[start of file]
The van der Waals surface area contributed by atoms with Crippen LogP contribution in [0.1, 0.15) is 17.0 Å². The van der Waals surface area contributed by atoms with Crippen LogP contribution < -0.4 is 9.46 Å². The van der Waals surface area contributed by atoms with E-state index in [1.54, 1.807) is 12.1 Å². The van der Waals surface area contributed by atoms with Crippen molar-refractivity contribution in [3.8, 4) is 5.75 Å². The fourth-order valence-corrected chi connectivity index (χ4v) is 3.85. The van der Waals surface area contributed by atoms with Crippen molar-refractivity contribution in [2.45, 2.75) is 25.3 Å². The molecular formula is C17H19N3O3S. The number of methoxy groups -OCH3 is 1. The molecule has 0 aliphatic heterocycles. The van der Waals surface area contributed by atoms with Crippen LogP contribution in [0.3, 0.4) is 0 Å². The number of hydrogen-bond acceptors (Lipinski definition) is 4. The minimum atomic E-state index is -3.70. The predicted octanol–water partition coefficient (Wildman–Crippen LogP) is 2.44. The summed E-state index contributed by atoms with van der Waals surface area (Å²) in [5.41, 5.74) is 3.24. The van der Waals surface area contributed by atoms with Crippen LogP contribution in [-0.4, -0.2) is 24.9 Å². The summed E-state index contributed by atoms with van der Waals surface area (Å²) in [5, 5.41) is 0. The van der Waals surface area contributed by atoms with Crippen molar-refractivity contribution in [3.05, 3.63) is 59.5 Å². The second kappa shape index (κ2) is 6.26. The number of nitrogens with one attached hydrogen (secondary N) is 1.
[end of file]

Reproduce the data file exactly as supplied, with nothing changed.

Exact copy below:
The van der Waals surface area contributed by atoms with Crippen LogP contribution in [0.1, 0.15) is 17.0 Å². The van der Waals surface area contributed by atoms with Crippen LogP contribution < -0.4 is 9.46 Å². The van der Waals surface area contributed by atoms with E-state index in [1.54, 1.807) is 12.1 Å². The van der Waals surface area contributed by atoms with Crippen molar-refractivity contribution in [3.8, 4) is 5.75 Å². The fourth-order valence-corrected chi connectivity index (χ4v) is 3.85. The van der Waals surface area contributed by atoms with Crippen molar-refractivity contribution in [2.45, 2.75) is 25.3 Å². The molecular formula is C17H19N3O3S. The number of methoxy groups -OCH3 is 1. The molecule has 0 aliphatic heterocycles. The van der Waals surface area contributed by atoms with Crippen LogP contribution in [0.3, 0.4) is 0 Å². The number of hydrogen-bond acceptors (Lipinski definition) is 4. The minimum atomic E-state index is -3.70. The predicted octanol–water partition coefficient (Wildman–Crippen LogP) is 2.44. The summed E-state index contributed by atoms with van der Waals surface area (Å²) in [5.41, 5.74) is 3.24. The van der Waals surface area contributed by atoms with Crippen LogP contribution in [-0.4, -0.2) is 24.9 Å². The summed E-state index contributed by atoms with van der Waals surface area (Å²) in [5, 5.41) is 0. The van der Waals surface area contributed by atoms with Crippen molar-refractivity contribution in [3.05, 3.63) is 59.5 Å². The second kappa shape index (κ2) is 6.26. The number of nitrogens with one attached hydrogen (secondary N) is 1.